Robison v. Coey et al

Filing 76

REPORT AND RECOMMENDATION AND ORDER - It is recommended that 61 MOTION for Summary Judgment be granted as to the initial retaliation claim only. Objections to R&R due by 2/16/2017. Further, Mr. Robisons discovery motions (Docs. 62 , 64 , and [ 71]) are denied. If defendants wish to address the remaining claim by way of a summary judgment motion, they shall do so by 3/1/2017. Signed by Magistrate Judge Terence P. Kemp on 2/2/2017. (agm)(This document has been sent by regular mail to the party(ies) listed in the NEF that did not receive electronic notification.)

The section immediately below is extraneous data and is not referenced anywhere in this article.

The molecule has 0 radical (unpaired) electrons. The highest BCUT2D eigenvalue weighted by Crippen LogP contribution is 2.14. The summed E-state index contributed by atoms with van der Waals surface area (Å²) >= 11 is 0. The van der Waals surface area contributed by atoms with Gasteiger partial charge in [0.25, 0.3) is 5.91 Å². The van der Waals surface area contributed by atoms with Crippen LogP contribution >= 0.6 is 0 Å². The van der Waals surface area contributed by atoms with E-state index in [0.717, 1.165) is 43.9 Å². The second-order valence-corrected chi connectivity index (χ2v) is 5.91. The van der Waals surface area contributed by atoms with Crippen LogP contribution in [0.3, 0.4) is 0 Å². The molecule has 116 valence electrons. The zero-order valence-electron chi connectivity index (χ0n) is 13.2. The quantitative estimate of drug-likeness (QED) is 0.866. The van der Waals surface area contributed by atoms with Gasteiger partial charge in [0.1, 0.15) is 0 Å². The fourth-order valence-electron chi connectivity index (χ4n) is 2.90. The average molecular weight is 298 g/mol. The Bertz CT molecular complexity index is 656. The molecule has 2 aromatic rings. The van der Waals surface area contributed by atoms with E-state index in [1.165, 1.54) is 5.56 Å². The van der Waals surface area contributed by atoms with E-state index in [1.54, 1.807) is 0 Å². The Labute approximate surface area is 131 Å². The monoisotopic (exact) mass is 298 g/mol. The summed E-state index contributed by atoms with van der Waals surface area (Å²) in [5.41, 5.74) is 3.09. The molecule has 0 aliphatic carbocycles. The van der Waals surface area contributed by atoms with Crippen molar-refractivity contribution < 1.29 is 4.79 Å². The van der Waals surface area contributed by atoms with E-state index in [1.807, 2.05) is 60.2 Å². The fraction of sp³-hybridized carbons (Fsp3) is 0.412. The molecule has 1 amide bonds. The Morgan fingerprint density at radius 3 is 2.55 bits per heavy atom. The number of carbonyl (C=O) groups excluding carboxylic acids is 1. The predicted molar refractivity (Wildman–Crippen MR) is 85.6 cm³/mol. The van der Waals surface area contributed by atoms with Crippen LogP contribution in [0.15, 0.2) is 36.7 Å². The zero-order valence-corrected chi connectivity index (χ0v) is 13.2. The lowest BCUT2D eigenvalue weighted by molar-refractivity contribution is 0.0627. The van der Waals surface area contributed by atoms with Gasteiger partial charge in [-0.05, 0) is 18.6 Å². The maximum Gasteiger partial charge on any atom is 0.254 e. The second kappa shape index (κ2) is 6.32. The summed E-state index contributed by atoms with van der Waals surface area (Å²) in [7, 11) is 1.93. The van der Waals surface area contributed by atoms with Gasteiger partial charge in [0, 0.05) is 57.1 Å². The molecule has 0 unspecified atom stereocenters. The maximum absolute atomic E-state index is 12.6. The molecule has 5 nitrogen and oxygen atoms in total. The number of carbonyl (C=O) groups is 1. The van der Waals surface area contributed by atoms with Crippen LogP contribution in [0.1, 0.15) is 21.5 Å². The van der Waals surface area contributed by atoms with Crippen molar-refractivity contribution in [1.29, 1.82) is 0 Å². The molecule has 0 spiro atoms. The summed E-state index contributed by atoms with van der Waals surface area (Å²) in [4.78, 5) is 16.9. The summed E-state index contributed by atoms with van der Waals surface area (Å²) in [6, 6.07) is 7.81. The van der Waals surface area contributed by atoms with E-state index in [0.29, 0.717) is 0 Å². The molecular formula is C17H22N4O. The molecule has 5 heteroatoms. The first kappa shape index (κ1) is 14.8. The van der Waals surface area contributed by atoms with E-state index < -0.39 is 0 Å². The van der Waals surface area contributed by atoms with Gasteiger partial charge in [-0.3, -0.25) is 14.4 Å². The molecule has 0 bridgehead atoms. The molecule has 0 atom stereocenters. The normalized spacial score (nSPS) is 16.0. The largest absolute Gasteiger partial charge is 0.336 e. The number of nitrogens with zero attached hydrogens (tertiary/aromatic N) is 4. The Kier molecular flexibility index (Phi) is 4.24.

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IN THE UNITED STATES DISTRICT COURT FOR THE SOUTHERN DISTRICT OF OHIO EASTERN DIVISION David A. Robison, : Plaintiff, : : v. Woody Coey, et al., Case No. 2:15-cv-944 JUDGE JAMES L. GRAHAM Magistrate Judge Kemp : Defendants. : REPORT AND RECOMMENDATION AND ORDER This matter is before the Court on a motion for summary judgment filed by defendants Woody Coey and Cody Posey. The motion has been fully briefed and is now ripe for decision. Also before the Court are three discovery-related motions filed by plaintiff David A. Robison. For the following reasons, the Court will recommend that the motion for summary judgment be granted. The Court resolves the remaining motions as follows. I. Background Plaintiff David A. Robison, an inmate at the Chillicothe Correctional Institution, filed this action under 42 U.S.C. §1983 alleging violations of his First and Fourteenth Amendment rights as a result of the conduct of defendants Woody Coey, Cody Posey, Brent Cruse, Corby Free, Roger Wilson, and Gary Mohr. Mr. Robison’s claims (detailed below) all arise from an incident which took place in October, 2014, when, according to Mr. Robison, Cody Posey, a corrections officer, broke a lock on the locker of Mr. Blakeman, who was Mr. Robison’s work supervisor in an OPI paint shop at CCI. Following the Court’s order affirming the report and recommendation granting in part and denying in part a motion to dismiss, Mr. Robison asserts a claim against Mr. Coey and Mr. Posey for retaliation in violation of his First Amendment rights. See Robison v. Coey, 2015 WL 5437175 (S.D. Ohio Sept. 14, 2015) adopted and affirmed 2015 WL 6164113 (S.D. Ohio Oct. 21, 2015). Mr. Robison was later granted leave to amend to assert a claim for further retaliation by these defendants. See Robison v. Coey, 2016 WL 3350471 (S.D. Ohio June 16, 2016). In the previous report and recommendation, the Court explained Mr. Robison’s initial retaliation claim as follows: To summarize, Mr. Robison has stated a claim for retaliation based on the following allegations. He provided statements to his supervisor Mr. Blakeman regarding Mr. Posey’s alleged criminal activity in connection with Mr. Blakeman’s investigation regarding the break-in to his locker. As a result, Mr. Coey prepared a false conduct report against Mr. Robison in conspiracy with Mr. Posey which then caused Mr. Robison to lose his job and good time credits. Mr. Coey and Mr. Posey conspired to have Mr. Coey write the false conduct report because Mr. Robison had implicated Mr. Posey in Mr. Blakeman’s investigation. Beyond these specific allegations and these specific defendants, Mr. Robison has not stated a retaliation claim. 2015 WL 5437175, at *8. In its order granting leave to amend, the Court described Mr. Robison’s additional retaliation claim as follows: ... since Mr. Robison has not proposed any new defendants, he must be asserting that claim against Defendants Coey and Posey. He has alleged a sequence of facts showing that shortly after he served discovery and moved to compel, the false “nexus” was lodged, and he also alleges that this was part of a pattern of retaliation he has been experiencing since 2014. See Proposed Amended Complaint, Doc. 25, at 5.9 (“the Defendants will stop at nothing with their continuous constitutional deprivations and never ending attempts to thwart the forward progress of this case”). 2016 WL 3350471, at *1. II. Factual Background -2- Mr. Robison’s initial claim is that he was retaliated against for giving truthful information to his supervisor, Tim Blakeman, during Mr. Blakeman’s investigation of the break-in to Mr. Blakeman’s locker. The factual background set forth below is taken from the parties’ exhibits submitted in connection with the summary judgment motion. The incident report form completed by Mr. Blakeman on October 23, 2014, following his discussion with Mr. Robison indicates the subject as “security” and reflects the following discussion with Mr. Robison: On 10-23-14 Inmate Robison 517-488 E-1 307-B stated to me that he felt uneasy and threatened by Cody Posey PWSI making snitch accusations towards him when Posey worked paint shop on 10-22-14 and that he Robison was going to take it up front if any more came from it. Robison stated to me that he came into the office of the paint shop to get copies when I (TMB) was on vacation and Posey was trying to piece back a combination lock on the desk and Posey told him he’d better not find out that he told me (TMB) about the lock. Robison asked what are you going to do with it now. Posey stated I’m going to throw it over the fence. Robinson (sic) also stated that Posey stated that he is very well connected with DRC through his family. Robison also stated that Hagwood 180-004 F1 216-T said Posey also told him he was going to throw it over the fence but Hagwood said to Robison that he would not admit to it. Inmate Martin stated that Posey PWSI asked him to pick the lock on the locker in the paint shop tool room. Martin 319-029 E1 311-B told Posey no. Martin was asked to pick the lock sometime when I was on vacation. Reported this to Captain Brown and Woody Coey. The form further indicates that the action taken was: - Communicated incident to Mr. Coey. - Notified Major Camp and DWO Pierce. communication to DWSS Electronic - Inmates Robison, Martin and Hagwood reassigned -3- to Seg pending further investigation. The bottom portion of this report indicates that it was reviewed by Warden Charlotte Jenkins on October 24, 2014. Handwriting appearing to be hers states [] Follow up: By OPI Supervisor Woody C to handle. Copies of the report were to be distributed to Operations Major, LRO, Locksmith, and W. Coey. Based on this incident report, Mr. Robison was interviewed by Mr. Coey on October 23, 2014. According to Mr. Robison, he was called into Mr. Coey’s office and questioned for approximately two hours about his knowledge of the missing lock. See Declaration of David A. Robison, ¶2, Doc. 63-1. The conduct report arising from this discussion is dated November 3, 2014 and appears to be signed by Mr. Coey. It identifies two rule violations: (27) giving false information or lying to departmental employees and (49) distruction (sic), alteration or misuse of property, and states: Be advised through an investigation of interviews and written statements it has been determined that Inmate Robison fabricated a story involving (2) OPI employees to intentionally cause conflict between the employees. On 10/23/2014 Mr. Blakeman (OPI PWS-Paint Shop) reported by incident report (attached) that Inmate Robison was stating that he seen PWS Posey with a missing lock that had been reported the day prior by Mr. Blakeman. He also reported that Inmate Robison was also stating that Mr. Posey was making “snitch accusations” towards him and he felt threatened by Mr. Posey and “he would take it up front if any more came of it.” During an interview with Inmate Robison (attached, signed statement) Inmate Robison contradicts himself and states the he has never felt threatened by Mr. Posey and Mr. Posey has never called him any kind of names. Inmate Robison also stated in the interview that he never told anyone staff or inmate that he would “take it up front.” Be advised Inmate Robison also took it upon himself to type up a statement (attached) on an OPI typewriter which is against OPI policy and a misuse of -4- OPI equipment. Inmate Robison reclassed out of OPI. This conduct report was based, at least in part, on an interview statement prepared by Mr. Coey and signed by Mr. Robison. Defendants and Mr. Robison have submitted identical copies of that interview statement with their filings. It states as follows: Inmate Robison 517-488 E-1 States when Mr. Posey was working the Paint shop on a day Tim Blakeman was on Vacation, he went to the office to make copies and seen Mr. Posey sitting at the desk working on a lock. Robison states that lock was a (Master) combination lock silver in color with a blue face. Robison States he asked Mr. Posey, “did you break your lock”, Posey replied “I broke Blakeman’s lock”. Robison States Posey said he was trying to get in the cabinet and the lock broke. Also Mr. Robison states Mr. Posey said if he couldn’t get the lock fixed he was going to throw it over the fence. Robison sates he never visually seen Mr. Posey break the lock or try to get it off the cabinet. He states the days Mr. Posey was working in the Paint shop he never seen Mr. Posey in or around the cabinet at all. Robison states that Inmate Martin 319-029 told him in the unit (E-1) that Mr. Posey asked him to pick the lock. Robison states he was present the entire time the locksmith was in the Paint shop due to an issue with a lock on the cage/office door. Robinson (sic) states that he never heard anything mentioned to the locksmith concerning the lock in question on the cabinet. He states the incident with the lock took place after the locksmith was in the shop. Robison states he has never felt threatened by Mr. Posey nor does he now. He states Mr. Posey has not called him any names or treated him any different today than he had last week or a month ago. -5- Robison states he never told anyone, inmate or staff that he was going to up front and talk about the incident or to anyone else. He states he never stated he would “take it up front.” Robison states Mr. Posey yesterday (October 22) asked him if he told anyone about the lock and Robison stated his response was “No”. Robison says that he told Mr. Blakeman of the incident concerning the lock on Monday morning October 20th when asked by Mr. Blakeman. In his declaration filed in this case, Mr. Robison states that this is not the interview statement he signed in Mr. Coey’s office on October 23, 2014. 1. See Declaration, ¶¶5 and 6, Doc. 63- He explains that certain information has been added to the statement he signed and other information has been deleted. identifies this information as follows: Information Added to the Interview Statement: I NEVER told Defendant Coey that I was “present the entire time the Locksmith was in the Paint Shop due to an issue with a lock on the cage/office door.” I would have never used the word “CAGE” because the issue with the lock was on the “OFFICE DOOR.” I NEVER told Defendant Coey that I “never heard anything mentioned to the Locksmith concerning the lock in question on the cabinet.” I would have never used the word “CABINET” because the lock was on Mr. Blakeman’s “LOCKER”. I NEVER told Defendant Coey “the incident with the lock took place after the Locksmith was in the Paint Shop. I NEVER told defendant Coey that “I never felt threatened by Mr. Posey.” I NEVER told Defendant Coey “Mr. Posey has not called me any names or treated me different today than he had last week or a month ago.” See Declaration, Doc. 63-1, ¶¶7-11. -6- He Information Deleted from the Interview Statement: I told Defendant Coey that Inmate Ronald Martin A319-029 was asked by Defendant Posey to pick the lock on Mr. Blakeman’s personal locker. I told Defendant Coey that Mr. Blakeman told me that when he called to report the lock missing to the CCI Locksmith, Mr. Wolfenbarger before I got to work, Mr. Wolfenbarger said that Mr. Posey had asked him to remove the locks from Mr. Blakeman’s personal locker as well as a black storage box that belonged to Mr. Blakeman. I told Defendant Coey that inmate Ronald Martin A319-029 was so concerned about what Mr. Posey had asked him to do that he went and told another OPI Supervisor, Mr. Randy Dunham who told inmate Martin to wait and see what Mr. Posey would do. I told Defendant Coey that on October 22, 2014 Defendant Posey worked the OPI Paint Shop while Mr. Blakeman was in training and came back to my office, pointed his finger in my face and said, “You told on me didn’t you?” I told Defendant Coey that I told Mr. Posey that I did not tell on him to avoid confrontation, to which Mr. Posey replied, “Don’t let me find out.” I told Defendant Coey that I did not feel threatened now by Mr. Posey for the sole purpose of getting out of his office to avoid confrontation with Defendants Coey and Posey. See Declaration, Doc. 63-1, ¶¶12-17. Defendants and Mr. Robison also have submitted copies of Mr. Robison’s own separate typed statement referred to in the conduct report. That statement reads: I, David Robison Inmate #517-488 work as a Clerk in the OPI Paint Shop. About a week and a half ago, I went into the Supervisor’s Office to make copies as is the custom pertaining to my job duties. When I went into the office Mr. Posey was sitting at his desk with a combination lock that appeared to be broken. I asked -7- Mr. Posey if he broke his lock and he replied, “I broke Blakeman’s lock. Then I asked him how he broke it and he responded, “I broke it when I tried to get into his locker”. he then told me if he could not fix it, he would have to get rid of it. I said how are you going to get rid of a lock? Mr. Posey then told me he was to, “throw it over the fence”. Mr. Posey then told me not to say anything to anyone about this, and if I did he would know that I was the one who told. Mr. Posey told me that he would find out if I ever told and then said, If Blakeman ask’s you about the lock, tell him you don’t know anything about it. Mr. Posey worked this shop for the three weeks that Mr. Blakeman was on vacation and several times he would say that his Uncle Posey was the Major at RCI and that all of his family worked for DRC. Because of this I did not say anything to anyone until Mr. Blakeman came back from vacation and looked at me and asked if I knew anything about the lock on his locker. At that point I could not lie to Mr. Blakeman and told him the truth. I have 14 to 50 years left on my sentence after doing almost 10 already and the last thing I want is to have problems with any staff member, but right is right and wrong is wrong and I WILL NOT LIE FOR ANYONE! On November 4, 2014, Mr. Robison was called to Sgt. Rick Parnell’s office and shown a copy of the conduct report. Declaration, Doc. 63-1, ¶18. Sgt. Parnell left this meeting to meet with Mr. Coey and asked Mr. Robison to return to his office in about an hour. Id. at ¶22. When Sgt. Parnell returned, he allegedly told Mr. Robison, “personally, I don’t think you are guilty of anything, but Woody wants you out of OPI, so I have to find you guilty.” Id. at ¶23. Mr. Robison tried to explain his side of the story to Sgt. Parnell, stating that he did not lie about the lock but that he did lie about feeling threatened because he didn’t want any conflict. Id. at ¶24. Mr. Robison explained that he had staff witnesses who could confirm his story and he asked Sgt. Parnell to refer him to the Rules Infraction Board so that witnesses could be called. Id. at ¶¶25-26. -8- Sgt. Parnell refused this request and told Mr. Robison “I am not sending this to R.I.B., your going to lose your job at OPI and this is where it ends today.” Id. at ¶¶27-28. Sgt. Parnell returned from his meeting with Mr. Coey with an Inmate Work Evaluation Form for the termination process. Id. at ¶29. This report was signed by Mr. Coey and Sgt. Parnell and rated Mr. Robison at the lowest level poor - in all of his job performance categories. Plaintiff’s Exh. P. Sgt. Parnell’s hearing officer’s report dated November 4, 2014 states that the conduct report was accurately completed, that Mr. Robison was informed of his right to be heard in his own defense, and that his plea was not guilty. Mr. Robison’s statement to Sgt. Parnell is set forth as: I didn’t lie about what happened with the lock. Mr. Posey was attempting to fix a lock that he admitted to me that he broke and told me not to tell anyone. I did lie about feeling threatened because I didn’t want any conflict. Mr. Blakeman gave me permission to use the Typewriter and gave me a copy of my report. Sgt. Parnell found that Mr. Robison was guilty of violating Rule 27 by lying, but that he was not guilty of violating Rule 49. He concluded that disposition by a hearing officer was appropriate and then imposed the following disposition: Reclass out of the O.P.I. Sgt. Parnell issued his hearing report finding Mr. Robison guilty of lying in violation of Rule 27 after reviewing the information described above. 61-1, 3-4. Declaration of Rick Parnell, Doc. According to Sgt. Parnell, Mr. Robison could have called staff witnesses but chose not to do so. Id. at ¶5. Mr. Coey did not, according to this declaration, direct Sgt. Parnell to find Mr. Robison guilty and Sgt. Parnell has never found an inmate guilty because he was told to do so. Id. at ¶6. No one told Sgt. Parnell to re-class Mr. Robison out of his job at OPI. -9- Id. at ¶7. The decision to do so was Sgt. Parnell’s based on the evidence presented, including Mr. Robison’s poor job evaluation ratings. Id. Based on Sgt. Parnell’s experience at CCI, broken locks are commonly fixed or replaced by the locksmith so he did not find Mr. Robison’s story about the lock credible. Id. Mr. Robison also has provided an unauthenticated copy of a document captioned as an “Industrial Employment/IPRS Action Report.” This document appears to be dated November 3, 2014, possibly signed by Brett Cruse, and indicates that the selected action is Mr. Robison’s termination from his OPI job. III. Legal Standard Summary judgment is not a substitute for a trial when facts material to the Court's ultimate resolution of the case are in dispute. It may be rendered only when appropriate evidentiary materials, as described in Fed. R. Civ. P. 56(c), demonstrate the absence of a material factual dispute and the moving party is entitled to judgment as a matter of law. Poller v. Columbia Broadcasting Systems, Inc., 368 U.S. 464 (1962). The moving party bears the burden of demonstrating that no material facts are in dispute, and the evidence submitted must be viewed in the light most favorable to the nonmoving party. (1970). Adickes v. S.H. Kress & Co., 398 U.S. 144 Additionally, the Court must draw all reasonable inferences from that evidence in favor of the nonmoving party. United States v. Diebold, Inc., 369 U.S. 654 (1962). The nonmoving party does have the burden, however, after completion of sufficient discovery, to submit evidence in support of any material element of a claim or defense on which that party would bear the burden of proof at trial, even if the moving party has not submitted evidence to negate the existence of that material fact. See Celotex Corp. v. Catrett, 477 U.S. 317 (1986); Anderson v. Liberty Lobby, -10- Inc., 477 U.S. 242 (1986). Of course, since "a party seeking summary judgment ... bears the initial responsibility of informing the district court of the basis for its motion, and identifying those portions of [the record] which it believes demonstrate the absence of a genuine issue of material fact," Celotex, 477 U.S. at 323, the responding party is only required to respond to those issues clearly identified by the moving party as being subject to the motion. It is with these standards in mind that the instant motion must be decided. IV. The Motion for Summary Judgment In their motion for summary judgment, defendants characterize Mr. Robison’s complaint as alleging that Mr. Coey violated Mr. Robison’s First Amendment right to be free from retaliation by writing a false conduct report. They argue that Mr. Robison’s retaliation claims fails for two primary reasons. First, they assert that Mr. Robison admittedly lied in violation of inmate regulations and such a violation prohibits the conclusion that he was engaged in protected activity. Further, they explain that, because the conduct report would have been written based on that lie regardless of whether Mr. Robison was telling the truth about the lock, Mr. Robison’s retaliation claim fails. They also note that Mr. Robison’s finding of guilt on his conduct report bars his retaliation claim. Additionally, defendants contend that Mr. Robison has failed to identify any retaliatory conduct engaged in by Mr. Posey. Finally, they argue that they are entitled to qualified immunity. In his response, Mr. Robison frames the issue presented in this case as “whether the Plaintiff ‘Fabricated a story.’” Response (Doc. 63), p. 4. See According to Mr. Robison, the issue is not “whether the Plaintiff said he did not feel threatened, when he in fact did.” Id. As Mr. Robison explains: Regardless of whether the Plaintiff lied about -11- feeling threatened by Defendant Posey, he DID NOT lie or “Fabricate a story about a missing lock” In fact in the Hearing Officers Report (See Plaintiff’s Exhibit E) the Plaintiffs statement was, “I didn’t lie about what happened with the lock. Mr. Posey was attempting to fix a broken lock he admitted to me that he broke and told me not to tell anyone. I did lie about feeling threatened because I did not want any conflict.” Defendants, in their Motion for Summary Judgement fail to give any evidence whatsoever that Plaintiff “Fabricated a story (about a missing lock) involving (2) OPI employees (Mr. Blakeman and Defendant Cody Posey) to intentionally cause conflict between the employees.” This is what the Conduct Report accused the Plaintiff of doing, not lying about whether he felt threatened by Defendant Posey as the Defendants would mislead this court to believe.” In reply, defendants reiterate the arguments of their motion. In doing so, they contend that Mr. Robison’s attempts to “pars[e] his lies” by focusing only on the issue of the lock is to no avail. Mr. Robison filed a sur-reply without seeking leave of Court. Defendants have not objected to this filing, however, so the Court will consider it. In his sur-reply, Mr. Robison asserts that defendants have set forth contradictory positions in their filings that should be prohibited on grounds of estoppel. He points at some length to what he describes as credibility issues and misrepresentations. He reiterates that the conduct report “proves that Plaintiff was not accused of lying about being threatened by Defendant Posey but rather accuses the Plaintiff of saying Defendant Posey broke into Mr. Blakeman’s personal locker and was written as direct retaliation for the Plaintiff doing so. took place.” This is where the Constitutional violation He accuses defendants of “egregious misrepresentation” by “trying to persuade this court that the protected conduct that the Plaintiff was engaged in was his conversations with Defendant Woody Coey as the investigator.” -12- He explains that: “The question then still remains, did the Plaintiff give Mr. Blakeman truthful information regarding the locker incident and did Defendants Coey and Posey retaliate against him for doing so?” V. Analysis In order to establish a retaliation claim, Mr. Robison must prove that: (1) he was engaged in protected conduct; (2) an adverse action was taken against him that would deter a person of ordinary firmness from continuing to engage in that conduct; and (3) the adverse action was motivated at least in part by his protected conduct. Cir. 1999). Thaddeus-X v. Blatter, 175 F.3d 378, 394 (6th The Court agrees with the defendants that, construing the facts in the light most favorable to Mr. Robison, his retaliation claim cannot succeed. The Court reaches this conclusion despite the significant fervor with which Mr. Robison has pursued this litigation. Much of this fervor has been devoted to detailing allegations of theft and illicit financial schemes, inappropriate relationships and threatened sadistic behavior, all allegedly running rampant within the confines of CCI, including at the highest level. of this detail, however, relates to None Mr. Robison’s claim that he was retaliated against in violation of his First Amendment rights as alleged in the complaint. Putting aside all of this peripheral information, Mr. Robison’s claim arises from only the following simply stated and undisputed facts. First, the parties agree that Mr. Robison made statements to Mr. Blakeman in the course of Mr. Blakeman’s investigation of the broken lock. Mr. Blakeman prepared an incident report based on Mr. Robison’s statements. These statements related to two distinct issues: (1) whether Mr. Robison was afraid of Mr. Posey and (2) whether Mr. Posey broke Mr. Blakeman’s lock. investigated the incident report. -13- Mr. Coey As part of his investigation, he interviewed Mr. Robison. During that interview, Mr. Robison conceded that he lied about being afraid of Mr. Posey. Mr. Coey’s conduct report cites this contradiction. It also concludes that Mr. Robison fabricated the story about the lock in an effort to cause conflict between staff members. The conduct report was then forwarded to Sgt. Parnell. Based on the conduct report, Sgt. Parnell found Mr. Robison guilty of lying. Mr. Robison admitted to Sgt. Parnell that he had lied to Mr. Coey about not feeling threatened by Mr. Posey. Mr. Robison stood by his story about the lock. Sgt. Parnell’s report does not distinguish between the issue of Mr. Robison’s fear of Mr. Posey and the issue of the broken lock. Defendants assert that these undisputed facts demonstrate that Mr. Robison rightfully was found guilty of lying. They explain that, because lying is a violation of the inmate rules of conduct and these rules are valid prison regulations, this takes Mr. Robison’s statements to Mr. Blakeman out of the realm of protected activity. Without proof that he was engaged in protected activity, they argue that Mr. Robison’s retaliation claim fails. Further, they contend that Mr. Robison would have been found guilty of lying based on the information in the conduct report regardless of whether he had told the truth about the lock. Mr. Robison contends that his claim does not fail for two reasons. First, he explains that, while he admittedly lied, he did so only to Mr. Coey in the course of Mr. Coey’s investigation, and that is not the investigation that forms the basis of the retaliation claim, it is the statements he made in the course of Mr. Blakeman’s investigation, and those statements were all true. Further, Mr. Robison insists that he had no choice but to lie to Mr. Coey. That is, he explains that he had to disavow his truthful statements about being afraid of Mr. -14- Posey, when confronted by Mr. Coey, in order to protect himself from Mr. Coey and Mr. Posey. Because, from his perspective the statements regarding the lock are true, he could only have been found guilty of lying in retaliation for having made them. In further, support of his position, Mr. Robison relies on Sgt. Parnell’s statement in his affidavit that, based on his experience at CCI, he found Mr. Robison’s statements about the lock to lack credibility. Mr. Robison suggests that this statement indicates that Sgt. Parnell found him guilty of lying solely on the basis of his statements about the lock. While the Court previously explained that the Court of Appeals has acknowledged that a prisoner has a right to cooperate in an internal prison investigation, see Griffin v. Berghuis, 563 Fed.Appx. 411, 421 (6th Cir. 2014), it is well-settled that, “if a prisoner violates a legitimate prison regulation, he is not engaged in ‘protected conduct,’ and cannot proceed beyond step one.” Thaddeus-X, 175 F.3d at 395. Mr. Robison was found guilty of having violated Rule 27 of Ohio Administrative Code 5120-9-06, Inmate rules of conduct. That regulation provides: (A) The disciplinary violations defined by this rule shall address acts that constitute an immediate and direct threat to the security or orderly operation of the institution, or to the safety of its staff, visitors and inmates, (including the inmate who has violated the rule,) as well as other violations of institutional or departmental rules and regulations. ... (27) Giving false information or lying to departmental employees. Mr. Robison does not challenge the legitimacy of this prison regulation. Further, Mr. Robison admits that he told Mr. Coey that he had given Mr. Blakeman false information regarding his fear of Mr. Posey. Stated another way, Mr. Robison told Mr. Coey -15- that he had provided a statement to Mr. Blakeman in a way that violated a legitimate prison regulation. That Mr. Robison later has continually contended that he was actually truthful with Mr. Blakeman, but not Mr. Coey, does not change this fact. There may well be a genuine disagreement here about whether Mr. Coey wrote his conduct report in order to punish Mr. Robison for “ratting out” Mr. Posey. But that report, standing alone, did not result in any adverse action. The adverse action came only after Sgt. Parnell concluded that, at some point in this entire series of events, Mr. Robison lied to a staff member about something. conduct. This fact is undisputed. Lying is not protected As defendants note, “[a] finding of guilt based upon some evidence of a violation of prison rules, ‘essentially checkmates [a] retaliation claim.’” Jackson v. Madery, 158 Fed. Appx. 656, 662 (6th Cir. 2005), quoting Henderson v. Baird, 29 F.3d 464, 469 (8th Cir. 1994). Here no genuine issue exists as to the fact that Sgt. Parnell found Mr. Robison guilty of lying based on “some evidence.” Mr. Robison’s attempt to compartmentalize his statements to Mr. Blakeman in an effort to overcome this conclusion is unavailing. For all of these reasons, the Court will recommend that the defendants’ motion for summary judgment as to Mr. Robison’s initial retaliation claim be granted. Because the motion for summary judgment does not address Mr. Robison’s additional retaliation claim as set forth in the amended complaint, that claim is not addressed by this Report and Recommendation and remains pending. VI. Remaining Motions Mr. Robison has filed three discovery motions including a motion for supplemental discovery (Docs. 64 and 71). and two motions to compel Mr. Robison’s first motion seeks transcripts from depositions he believes defendants conducted. -16- Defendants responded to this motion stating that they have not conducted any depositions in this case. They explain that they spoke with Mr. Blakeman and Mr. Wolfenbarger but did not depose them. Defendants were well within their rights to do so. See, e.g., Thomas v. 1156729 Ontario Inc., 979 F.Supp.2d 780, 786 (E.D. Mich. 2013) (witness interviews are routine components of case preparation). Based on defendants’ representation, the motion for supplemental discovery will be denied. In his first motion to compel, Mr. Robison seeks answers to the second set of interrogatories directed to Mr. Posey. Defendants responded contending that his responses were not due until four days after discovery closed, that Mr. Robison failed to attach certification demonstrating his extrajudicial efforts to resolve the issue, and that Mr. Robison has not demonstrated the relevance of these interrogatories. reply. Mr. Robison filed a Mr. Robison has not attached to his motion a copy of his second set of interrogatories. As a result, the Court cannot determine whether the interrogatories relate to the claim that is the subject of this order or the claim raised in the amended complaint. Consequently, the Court will deny this motion to compel without prejudice. See Peterson v. Kramer, 2015 WL 1954615, *3 (S.D. Ohio Apr. 29, 2015). In his second motion to compel, Mr. Robison again seeks a copy of the alleged NEXUS report. Mr. Robison previously filed a similar motion that was denied by the Court as premature. According to the current motion, on April 4, 2016, Warden Jenkins responded to Mr. Robison’s kite regarding the NEXUS report by stating that “[t]he information you seek pertaining to the ‘nexus’ documentation is not public record and cannot be provided at this time. Upon a request from the courts the request will be processed accordingly.” Based on this response, Mr. Robison challenges defense counsel’s representations in response to his -17- document request that neither the defendants nor CCI have the requested NEXUS report. In response, defendants contend that a diligent search was made for such a document and no such record could be found. They note that this search was done after Warden Jenkins’ response to Mr. Robison’s kite. Defendants stand by their consistent representations that no such report exists and assert that they cannot be compelled to produce non-existent documents. The Court agrees. See, e.g., Starbuzz Tobacco, Inc. v. Al-Amir, Inc., 2010 WL 4774077, *2 (E.D. Mich. Nov. 16, 2010)( “The Court cannot compel the production of documents based solely on the opposing party’s speculation and belief that responsive documents exist and that the producing party is withholding them”). Consequently, the second motion to compel will be denied. VII. Recommendation and Order For the reasons stated above, it is recommended that the motion for summary judgment (Doc. 61) be granted as to the initial retaliation claim only. Further, Mr. Robison’s discovery motions (Docs. 62, 64, and 71) are denied. If defendants wish to address the remaining claim by way of a summary judgment motion, they shall do so by March 1, 2017. PROCEDURE ON OBJECTIONS TO THE REPORT AND RECOMMENDATION If any party objects to this Report and Recommendation, that party may, within fourteen days of the date of this Report, file and serve on all parties written objections to those specific proposed findings or recommendations to which objection is made, together with supporting authority for the objection(s). A judge of this Court shall make a de novo determination of those portions of the report or specified proposed findings or recommendations to which objection is made. Upon proper objections, a judge of this Court may accept, reject, or modify, in whole or in part, the findings or recommendations made herein, -18- may receive further evidence or may recommit this matter to the magistrate judge with instructions. 28 U.S.C. §636(b)(1). The parties are specifically advised that failure to object to the Report and Recommendation will result in a waiver of the right to have the district judge review the Report and Recommendation de novo, and also operates as a waiver of the right to appeal the decision of the District Court adopting the Report and Recommendation. See Thomas v. Arn, 474 U.S. 140 (1985); United States v. Walters, 638 F.2d 947 (6th Cir.1981). MOTION FOR RECONSIDERATION OF ORDER Any party may, within fourteen days after this Order is filed, file and serve on the opposing party a motion for reconsideration by a District Judge. 28 U.S.C. §636(b)(1)(A), Rule 72(a), Fed. R. Civ. P.; Eastern Division Order No. 14-01, pt. IV(C)(3)(a). The motion must specifically designate the order or part in question and the basis for any objection. Responses to objections are due fourteen days after objections are filed and replies by the objecting party are due seven days thereafter. The District Judge, upon consideration of the motion, shall set aside any part of this Order found to be clearly erroneous or contrary to law. This order is in full force and effect even if a motion for reconsideration has been filed unless it is stayed by either the Magistrate Judge or District Judge. S.D. Ohio L.R. 72.3. /s/ Terence P. Kemp United States Magistrate Judge -19-